To vet Muslim candidates any differently from others when hiring people could backfire, Law and Home Affairs Minister K. Shanmugam said yesterday.
In any case, no vetting process would have detected an auxiliary police officer's radical leanings when he joined the force, he added.
He told reporters there were no obvious signs that Muhammad Khairul Mohamad, who has been detained under the Internal Security Act for planning to fight in Syria, had been radicalised.
Khairul, 24, had studied at the Institute of Technical Education and held several odd jobs before joining Aetos in 2015, where his most recent duty was to help control traffic.
He had begun reading about the conflict in Syria online in 2012 and, in 2014, tried reaching out to a foreign militant and supposed supporters of the Free Syrian Army.
Mr Shanmugam said there were no obvious signs of radicalisation when he was hired in 2015. "It would be very wrong to suggest that employers start vetting Muslim candidates in a different way. That will have the very opposite effect of what you want," he said.
He was commenting on the arrests of Khairul and a fellow officer for terror-related offences.
Last night, the Home Affairs Ministry spelt out the stringent selection criteria for officers, including doing security and background checks.
The ministry also strongly urged people not to let the duo's actions diminish the good work of the wider pool of Muslim police officers: "The overwhelming majority of our Muslim police officers perform their duties diligently."
Mr Shanmugam also cautioned employers against thinking along racial lines, or looking at the race or religion of potential hires.
He added that Singapore's social compact is strong enough to withstand the latest arrests, and the firm bonds between the different races and religions will stand the country in good stead.
Internal Security Department: 1800-2626-473 (1800-2626-ISD)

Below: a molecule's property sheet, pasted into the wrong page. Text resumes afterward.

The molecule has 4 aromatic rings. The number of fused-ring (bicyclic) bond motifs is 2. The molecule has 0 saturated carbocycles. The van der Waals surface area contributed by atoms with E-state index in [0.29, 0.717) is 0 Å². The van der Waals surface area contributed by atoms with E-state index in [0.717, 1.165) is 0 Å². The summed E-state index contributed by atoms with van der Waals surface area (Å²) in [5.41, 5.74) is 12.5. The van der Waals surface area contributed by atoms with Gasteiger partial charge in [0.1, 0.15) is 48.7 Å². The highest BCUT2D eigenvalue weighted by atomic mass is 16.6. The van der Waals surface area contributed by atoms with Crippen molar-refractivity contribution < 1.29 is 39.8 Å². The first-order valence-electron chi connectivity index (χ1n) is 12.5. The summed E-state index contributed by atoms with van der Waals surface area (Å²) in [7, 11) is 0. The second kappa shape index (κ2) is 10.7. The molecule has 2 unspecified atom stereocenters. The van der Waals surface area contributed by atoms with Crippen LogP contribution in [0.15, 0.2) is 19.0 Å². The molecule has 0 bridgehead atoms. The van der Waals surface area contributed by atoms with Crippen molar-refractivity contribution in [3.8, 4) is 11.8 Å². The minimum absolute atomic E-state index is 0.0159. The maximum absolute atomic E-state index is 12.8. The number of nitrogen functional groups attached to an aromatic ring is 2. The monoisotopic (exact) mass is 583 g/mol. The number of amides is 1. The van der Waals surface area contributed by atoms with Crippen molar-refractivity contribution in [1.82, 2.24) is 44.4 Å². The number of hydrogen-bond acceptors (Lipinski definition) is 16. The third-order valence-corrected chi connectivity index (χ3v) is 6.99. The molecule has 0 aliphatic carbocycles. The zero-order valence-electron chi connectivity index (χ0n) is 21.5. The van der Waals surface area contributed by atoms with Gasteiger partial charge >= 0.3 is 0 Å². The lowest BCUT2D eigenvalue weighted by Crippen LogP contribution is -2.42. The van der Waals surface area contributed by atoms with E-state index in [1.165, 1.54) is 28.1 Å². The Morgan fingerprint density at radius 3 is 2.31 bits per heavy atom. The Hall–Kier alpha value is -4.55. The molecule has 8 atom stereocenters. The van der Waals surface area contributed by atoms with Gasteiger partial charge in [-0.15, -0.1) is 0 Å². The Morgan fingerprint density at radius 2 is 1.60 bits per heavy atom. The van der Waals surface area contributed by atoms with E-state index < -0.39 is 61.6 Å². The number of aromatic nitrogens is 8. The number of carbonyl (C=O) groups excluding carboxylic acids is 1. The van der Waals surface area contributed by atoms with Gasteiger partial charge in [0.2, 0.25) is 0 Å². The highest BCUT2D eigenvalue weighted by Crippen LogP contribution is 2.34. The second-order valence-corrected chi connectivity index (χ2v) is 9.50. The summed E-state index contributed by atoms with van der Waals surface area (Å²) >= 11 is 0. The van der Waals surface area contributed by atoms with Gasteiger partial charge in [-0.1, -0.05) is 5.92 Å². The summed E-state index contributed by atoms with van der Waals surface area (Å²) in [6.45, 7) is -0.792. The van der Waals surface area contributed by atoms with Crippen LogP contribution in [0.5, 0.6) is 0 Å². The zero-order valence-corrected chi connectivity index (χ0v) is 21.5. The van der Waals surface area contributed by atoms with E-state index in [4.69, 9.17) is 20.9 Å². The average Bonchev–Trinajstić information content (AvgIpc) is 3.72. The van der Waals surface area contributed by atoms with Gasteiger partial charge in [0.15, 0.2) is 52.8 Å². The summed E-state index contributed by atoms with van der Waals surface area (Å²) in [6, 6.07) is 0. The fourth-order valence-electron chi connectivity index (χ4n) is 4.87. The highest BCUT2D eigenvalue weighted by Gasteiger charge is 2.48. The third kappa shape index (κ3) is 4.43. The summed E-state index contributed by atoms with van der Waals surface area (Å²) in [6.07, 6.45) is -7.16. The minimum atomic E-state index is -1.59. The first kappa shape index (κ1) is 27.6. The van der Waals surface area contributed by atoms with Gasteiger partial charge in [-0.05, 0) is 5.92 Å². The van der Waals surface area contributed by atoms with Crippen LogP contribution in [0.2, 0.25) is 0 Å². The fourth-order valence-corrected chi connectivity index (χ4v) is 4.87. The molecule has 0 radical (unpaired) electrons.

Religious Rehabilitation Group: 1800-7747-747
Islamic Religious Council of Singapore (Muis): 6359-1199
Still, observers stressed the need to prevent radicalisation, especially among security staff.
Aetos said its officers must meet stringent selection criteria and undergo a strict testing regime, but it is "neither easy nor always possible to detect signs of radicalisation in every case".
It reminded employees to report unusual behaviour among their colleagues so they can get help, and said leaders and commanders will continue to hold regular dialogues with front-line officers.
Private security firm Certis Cisco said it has a whistleblower policy for officers to report wrongdoing without fear of reprisal.
This allows the company to detect malpractices and misconduct, as well as officers who harbour radicalised ideologies or abnormal tendencies, its spokesman said.
Mr Remy Mahzam, an associate research fellow at the International Centre for Political Violence and Terrorism Research, suggested that all front-line officers could be subjected to a more serious screening process, where their inclinations would be assessed through interviews, aptitude tests and personality assessments.
Such examination could include questions on their perspective on their country, multi-culturalism, religious tolerance and sensitivities towards other races and faiths, he said. But officers need to be aware of the part they play on the front lines of ensuring Singapore's safety, he added.
"Their roles are more heroic and prestigious as compared to any motivation to join extremist groups," he said.
Mr Shanmugam also warned other communities against Islamophobia.
"It is our duty to reach out and make sure that the Muslim community feels and continues to feel the bond, and be able to strengthen these bonds," he added.
At the same time, Muslims, especially community and religious leaders, must also ensure that such bonds with other groups endure.
Meanwhile, Singapore has looked to diversify its sources of auxiliary police officers.
Certis Cisco started recruitment of Taiwanese earlier this year, making them the first group of potential auxiliary police officers who are not Singaporean or Malaysian.
Mr Shanmugam noted that there are now several thousand officers from Malaysia due to the difficulty of getting more Singaporeans aboard.
"Ideally, we would like to get and fill up what we need from Singaporean sources alone. We have been forced to go overseas because we haven't been able to get Singaporeans, even though Singaporean officers get better terms than the foreign officers," he said.
"When you go overseas, I think you need to diversify your sources because if, for example, for some reason we cannot get more officers from Malaysia, we will be stuck without any other source. That is why we look at Taiwan."
Difficult for vetting process to detect signs: Shanmugam. str.sg/4Ewp